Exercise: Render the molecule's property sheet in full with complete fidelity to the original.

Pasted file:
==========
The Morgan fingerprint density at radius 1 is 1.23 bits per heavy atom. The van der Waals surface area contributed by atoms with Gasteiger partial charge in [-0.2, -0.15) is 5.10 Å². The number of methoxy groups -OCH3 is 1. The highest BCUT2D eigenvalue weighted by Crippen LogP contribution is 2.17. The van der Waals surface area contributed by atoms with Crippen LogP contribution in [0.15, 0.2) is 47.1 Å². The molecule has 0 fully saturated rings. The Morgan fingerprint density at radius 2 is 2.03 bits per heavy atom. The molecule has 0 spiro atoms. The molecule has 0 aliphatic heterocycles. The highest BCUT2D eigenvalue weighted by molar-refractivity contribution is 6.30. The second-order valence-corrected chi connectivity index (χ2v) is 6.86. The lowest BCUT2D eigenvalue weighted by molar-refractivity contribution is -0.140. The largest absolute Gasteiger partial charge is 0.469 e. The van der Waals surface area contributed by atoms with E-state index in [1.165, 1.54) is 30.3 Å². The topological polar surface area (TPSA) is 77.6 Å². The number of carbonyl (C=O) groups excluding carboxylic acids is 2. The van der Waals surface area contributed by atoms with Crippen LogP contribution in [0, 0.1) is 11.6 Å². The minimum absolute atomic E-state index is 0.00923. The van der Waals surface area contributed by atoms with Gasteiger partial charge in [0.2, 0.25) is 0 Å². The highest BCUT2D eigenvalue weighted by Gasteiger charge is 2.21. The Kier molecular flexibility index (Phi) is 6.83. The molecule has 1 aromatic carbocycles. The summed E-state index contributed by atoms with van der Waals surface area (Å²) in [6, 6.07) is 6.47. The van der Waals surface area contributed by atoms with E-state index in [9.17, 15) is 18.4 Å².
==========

The Morgan fingerprint density at radius 1 is 1.23 bits per heavy atom. The van der Waals surface area contributed by atoms with Gasteiger partial charge in [-0.2, -0.15) is 5.10 Å². The number of methoxy groups -OCH3 is 1. The highest BCUT2D eigenvalue weighted by Crippen LogP contribution is 2.17. The van der Waals surface area contributed by atoms with Crippen LogP contribution in [0.15, 0.2) is 47.1 Å². The molecule has 0 fully saturated rings. The Morgan fingerprint density at radius 2 is 2.03 bits per heavy atom. The molecule has 0 spiro atoms. The molecule has 0 aliphatic heterocycles. The highest BCUT2D eigenvalue weighted by molar-refractivity contribution is 6.30. The second-order valence-corrected chi connectivity index (χ2v) is 6.86. The lowest BCUT2D eigenvalue weighted by molar-refractivity contribution is -0.140. The largest absolute Gasteiger partial charge is 0.469 e. The van der Waals surface area contributed by atoms with E-state index in [1.165, 1.54) is 30.3 Å². The topological polar surface area (TPSA) is 77.6 Å². The number of carbonyl (C=O) groups excluding carboxylic acids is 2. The van der Waals surface area contributed by atoms with Crippen LogP contribution in [0, 0.1) is 11.6 Å². The minimum absolute atomic E-state index is 0.00923. The van der Waals surface area contributed by atoms with Gasteiger partial charge in [0.2, 0.25) is 0 Å². The highest BCUT2D eigenvalue weighted by Gasteiger charge is 2.21. The Kier molecular flexibility index (Phi) is 6.83. The molecule has 1 aromatic carbocycles. The summed E-state index contributed by atoms with van der Waals surface area (Å²) in [6, 6.07) is 6.47. The van der Waals surface area contributed by atoms with E-state index in [9.17, 15) is 18.4 Å².